It adds: “Jews do not have a monopoly on persecution and atrocities.”

Media Misses

— The Associated Press recommended in a tweet that journalists avoid “general and often dehumanizing ‘the’ labels such as the poor, the mentally ill, the French, the disabled, the college-educated. Instead, use wording such as people with mental illnesses. And use these descriptions only when clearly relevant.” After receiving backlash over the inclusion of “the French” on the list, the AP deleted the tweet “because of an inappropriate reference to French people. We did not intend to offend.”

Washington Post fact-checker Glenn Kessler posed this “serious” question:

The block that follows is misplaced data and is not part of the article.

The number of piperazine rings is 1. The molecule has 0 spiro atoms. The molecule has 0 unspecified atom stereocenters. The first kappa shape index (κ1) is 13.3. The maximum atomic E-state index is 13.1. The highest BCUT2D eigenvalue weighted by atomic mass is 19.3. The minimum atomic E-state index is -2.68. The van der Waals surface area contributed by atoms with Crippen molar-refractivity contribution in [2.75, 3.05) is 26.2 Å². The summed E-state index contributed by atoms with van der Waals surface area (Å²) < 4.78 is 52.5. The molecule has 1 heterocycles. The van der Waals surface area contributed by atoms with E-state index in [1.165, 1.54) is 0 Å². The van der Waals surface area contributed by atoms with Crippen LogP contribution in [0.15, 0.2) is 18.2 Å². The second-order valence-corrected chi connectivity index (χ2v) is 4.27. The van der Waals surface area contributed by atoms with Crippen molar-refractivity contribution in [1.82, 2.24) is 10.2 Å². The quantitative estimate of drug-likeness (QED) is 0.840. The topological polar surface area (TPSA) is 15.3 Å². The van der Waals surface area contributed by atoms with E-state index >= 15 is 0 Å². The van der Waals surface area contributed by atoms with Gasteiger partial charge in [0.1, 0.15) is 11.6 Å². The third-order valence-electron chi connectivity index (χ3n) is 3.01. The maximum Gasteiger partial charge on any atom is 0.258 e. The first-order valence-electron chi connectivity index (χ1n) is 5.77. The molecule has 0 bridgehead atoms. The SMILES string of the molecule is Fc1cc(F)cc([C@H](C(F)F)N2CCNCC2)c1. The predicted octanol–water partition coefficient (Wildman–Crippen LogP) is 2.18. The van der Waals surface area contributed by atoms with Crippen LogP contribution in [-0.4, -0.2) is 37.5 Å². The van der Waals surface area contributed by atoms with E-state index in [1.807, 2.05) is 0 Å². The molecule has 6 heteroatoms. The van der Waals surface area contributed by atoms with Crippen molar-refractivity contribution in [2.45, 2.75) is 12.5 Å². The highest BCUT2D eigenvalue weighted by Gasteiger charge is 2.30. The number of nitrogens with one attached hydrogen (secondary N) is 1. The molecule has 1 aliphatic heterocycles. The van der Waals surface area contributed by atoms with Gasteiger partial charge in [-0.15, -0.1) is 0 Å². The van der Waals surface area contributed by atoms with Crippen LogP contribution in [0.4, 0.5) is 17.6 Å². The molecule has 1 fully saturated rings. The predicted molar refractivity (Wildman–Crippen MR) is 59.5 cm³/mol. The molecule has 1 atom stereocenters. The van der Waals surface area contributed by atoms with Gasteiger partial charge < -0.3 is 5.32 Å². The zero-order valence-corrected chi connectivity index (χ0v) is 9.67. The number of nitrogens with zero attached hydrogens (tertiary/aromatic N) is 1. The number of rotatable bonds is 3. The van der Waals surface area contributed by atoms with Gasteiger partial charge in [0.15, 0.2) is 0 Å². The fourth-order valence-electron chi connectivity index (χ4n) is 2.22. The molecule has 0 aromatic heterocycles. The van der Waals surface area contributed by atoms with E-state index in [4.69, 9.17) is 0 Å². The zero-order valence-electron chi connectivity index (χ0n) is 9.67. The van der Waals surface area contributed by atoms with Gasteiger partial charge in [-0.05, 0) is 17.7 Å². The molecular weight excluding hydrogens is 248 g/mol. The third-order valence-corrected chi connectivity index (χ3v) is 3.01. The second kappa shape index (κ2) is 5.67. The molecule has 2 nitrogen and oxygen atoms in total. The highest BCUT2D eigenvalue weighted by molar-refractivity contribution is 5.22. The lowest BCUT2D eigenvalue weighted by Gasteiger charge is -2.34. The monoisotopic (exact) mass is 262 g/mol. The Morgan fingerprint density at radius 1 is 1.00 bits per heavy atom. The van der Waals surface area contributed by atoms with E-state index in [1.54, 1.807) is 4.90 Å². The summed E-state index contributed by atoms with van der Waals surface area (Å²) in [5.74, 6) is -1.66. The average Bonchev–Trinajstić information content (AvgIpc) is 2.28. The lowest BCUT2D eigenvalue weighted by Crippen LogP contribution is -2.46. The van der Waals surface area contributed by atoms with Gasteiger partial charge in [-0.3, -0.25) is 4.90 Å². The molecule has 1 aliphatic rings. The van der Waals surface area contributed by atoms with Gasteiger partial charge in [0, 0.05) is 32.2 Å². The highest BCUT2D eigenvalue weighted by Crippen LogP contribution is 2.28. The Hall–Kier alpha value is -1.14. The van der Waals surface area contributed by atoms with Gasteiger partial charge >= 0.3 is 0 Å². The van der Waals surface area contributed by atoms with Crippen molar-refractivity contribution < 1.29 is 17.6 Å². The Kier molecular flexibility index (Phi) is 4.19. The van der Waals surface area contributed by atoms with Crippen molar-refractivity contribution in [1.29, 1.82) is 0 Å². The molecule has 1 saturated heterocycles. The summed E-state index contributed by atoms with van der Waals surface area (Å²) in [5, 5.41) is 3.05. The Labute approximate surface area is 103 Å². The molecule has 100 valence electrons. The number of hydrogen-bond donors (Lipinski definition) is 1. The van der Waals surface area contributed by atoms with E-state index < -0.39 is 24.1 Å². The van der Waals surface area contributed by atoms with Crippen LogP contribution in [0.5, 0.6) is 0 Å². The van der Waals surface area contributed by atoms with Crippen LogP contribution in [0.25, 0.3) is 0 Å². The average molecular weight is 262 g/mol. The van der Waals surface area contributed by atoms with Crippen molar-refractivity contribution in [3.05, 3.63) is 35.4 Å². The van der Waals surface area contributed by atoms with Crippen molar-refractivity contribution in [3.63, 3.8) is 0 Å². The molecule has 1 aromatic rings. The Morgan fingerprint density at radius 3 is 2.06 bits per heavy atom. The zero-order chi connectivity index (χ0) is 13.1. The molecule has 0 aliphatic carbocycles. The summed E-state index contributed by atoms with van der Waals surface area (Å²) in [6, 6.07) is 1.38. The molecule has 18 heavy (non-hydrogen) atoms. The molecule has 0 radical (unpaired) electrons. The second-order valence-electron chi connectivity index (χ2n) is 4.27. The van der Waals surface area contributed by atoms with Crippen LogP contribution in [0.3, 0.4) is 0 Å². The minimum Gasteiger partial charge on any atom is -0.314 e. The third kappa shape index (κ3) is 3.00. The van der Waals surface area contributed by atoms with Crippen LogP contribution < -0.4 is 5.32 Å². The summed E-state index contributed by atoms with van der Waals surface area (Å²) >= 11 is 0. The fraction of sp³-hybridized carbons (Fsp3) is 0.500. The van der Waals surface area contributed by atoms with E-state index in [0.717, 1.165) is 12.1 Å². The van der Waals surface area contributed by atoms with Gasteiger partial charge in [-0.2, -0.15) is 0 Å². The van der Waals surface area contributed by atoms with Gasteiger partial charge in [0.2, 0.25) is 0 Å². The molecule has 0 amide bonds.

— The Washington Post reports that a restaurant owner in Connecticut faced a “conservative backlash” after naming her cafe “Woke Breakfast & Coffee Co.” without realizing the political meaning of the word “woke.” The “conservative backlash” was seemingly limited to a handful of Facebook comments questioning or “bashing” the name choice. The town Republican committee ultimately came out in support of the restaurant: “While the name at first may set off some conservatives’ alarm bells, it is clear that the owner never intended for it to be a political statement.”